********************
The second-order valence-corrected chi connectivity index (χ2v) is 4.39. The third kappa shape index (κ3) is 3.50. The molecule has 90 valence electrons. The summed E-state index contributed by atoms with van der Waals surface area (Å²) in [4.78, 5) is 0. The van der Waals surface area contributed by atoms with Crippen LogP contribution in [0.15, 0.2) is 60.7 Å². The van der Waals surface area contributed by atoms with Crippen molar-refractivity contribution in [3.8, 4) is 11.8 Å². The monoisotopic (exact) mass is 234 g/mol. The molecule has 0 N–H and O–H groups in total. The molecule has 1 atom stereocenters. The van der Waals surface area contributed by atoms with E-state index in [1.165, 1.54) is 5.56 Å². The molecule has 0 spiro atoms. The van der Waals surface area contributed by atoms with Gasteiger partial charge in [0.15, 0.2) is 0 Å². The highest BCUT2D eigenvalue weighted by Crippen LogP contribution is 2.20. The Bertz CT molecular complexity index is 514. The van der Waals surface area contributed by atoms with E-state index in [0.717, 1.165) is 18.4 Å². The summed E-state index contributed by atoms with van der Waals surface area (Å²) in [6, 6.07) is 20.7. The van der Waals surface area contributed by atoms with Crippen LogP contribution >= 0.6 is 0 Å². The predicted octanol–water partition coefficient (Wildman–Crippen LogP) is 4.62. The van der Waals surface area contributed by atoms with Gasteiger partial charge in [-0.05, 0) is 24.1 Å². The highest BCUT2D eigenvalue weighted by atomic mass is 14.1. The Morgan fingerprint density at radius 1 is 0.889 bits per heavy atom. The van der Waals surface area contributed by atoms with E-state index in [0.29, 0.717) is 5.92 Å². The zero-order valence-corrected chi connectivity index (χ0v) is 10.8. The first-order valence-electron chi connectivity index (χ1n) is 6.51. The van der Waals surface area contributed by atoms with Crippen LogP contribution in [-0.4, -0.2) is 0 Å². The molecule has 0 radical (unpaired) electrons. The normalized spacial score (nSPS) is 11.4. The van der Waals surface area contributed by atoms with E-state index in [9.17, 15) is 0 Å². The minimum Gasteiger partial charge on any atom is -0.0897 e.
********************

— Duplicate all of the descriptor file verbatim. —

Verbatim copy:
The second-order valence-corrected chi connectivity index (χ2v) is 4.39. The third kappa shape index (κ3) is 3.50. The molecule has 90 valence electrons. The summed E-state index contributed by atoms with van der Waals surface area (Å²) in [4.78, 5) is 0. The van der Waals surface area contributed by atoms with Crippen LogP contribution in [0.15, 0.2) is 60.7 Å². The van der Waals surface area contributed by atoms with Crippen molar-refractivity contribution in [3.8, 4) is 11.8 Å². The monoisotopic (exact) mass is 234 g/mol. The molecule has 0 N–H and O–H groups in total. The molecule has 1 atom stereocenters. The van der Waals surface area contributed by atoms with E-state index in [1.165, 1.54) is 5.56 Å². The molecule has 0 spiro atoms. The van der Waals surface area contributed by atoms with Gasteiger partial charge in [0.15, 0.2) is 0 Å². The highest BCUT2D eigenvalue weighted by Crippen LogP contribution is 2.20. The Bertz CT molecular complexity index is 514. The van der Waals surface area contributed by atoms with E-state index in [0.717, 1.165) is 18.4 Å². The summed E-state index contributed by atoms with van der Waals surface area (Å²) in [6, 6.07) is 20.7. The van der Waals surface area contributed by atoms with Crippen LogP contribution >= 0.6 is 0 Å². The predicted octanol–water partition coefficient (Wildman–Crippen LogP) is 4.62. The van der Waals surface area contributed by atoms with Gasteiger partial charge in [-0.05, 0) is 24.1 Å². The highest BCUT2D eigenvalue weighted by atomic mass is 14.1. The Morgan fingerprint density at radius 1 is 0.889 bits per heavy atom. The van der Waals surface area contributed by atoms with E-state index in [0.29, 0.717) is 5.92 Å². The zero-order valence-corrected chi connectivity index (χ0v) is 10.8. The first-order valence-electron chi connectivity index (χ1n) is 6.51. The van der Waals surface area contributed by atoms with Crippen LogP contribution in [-0.4, -0.2) is 0 Å². The molecule has 0 radical (unpaired) electrons. The normalized spacial score (nSPS) is 11.4. The van der Waals surface area contributed by atoms with E-state index in [9.17, 15) is 0 Å². The minimum Gasteiger partial charge on any atom is -0.0897 e.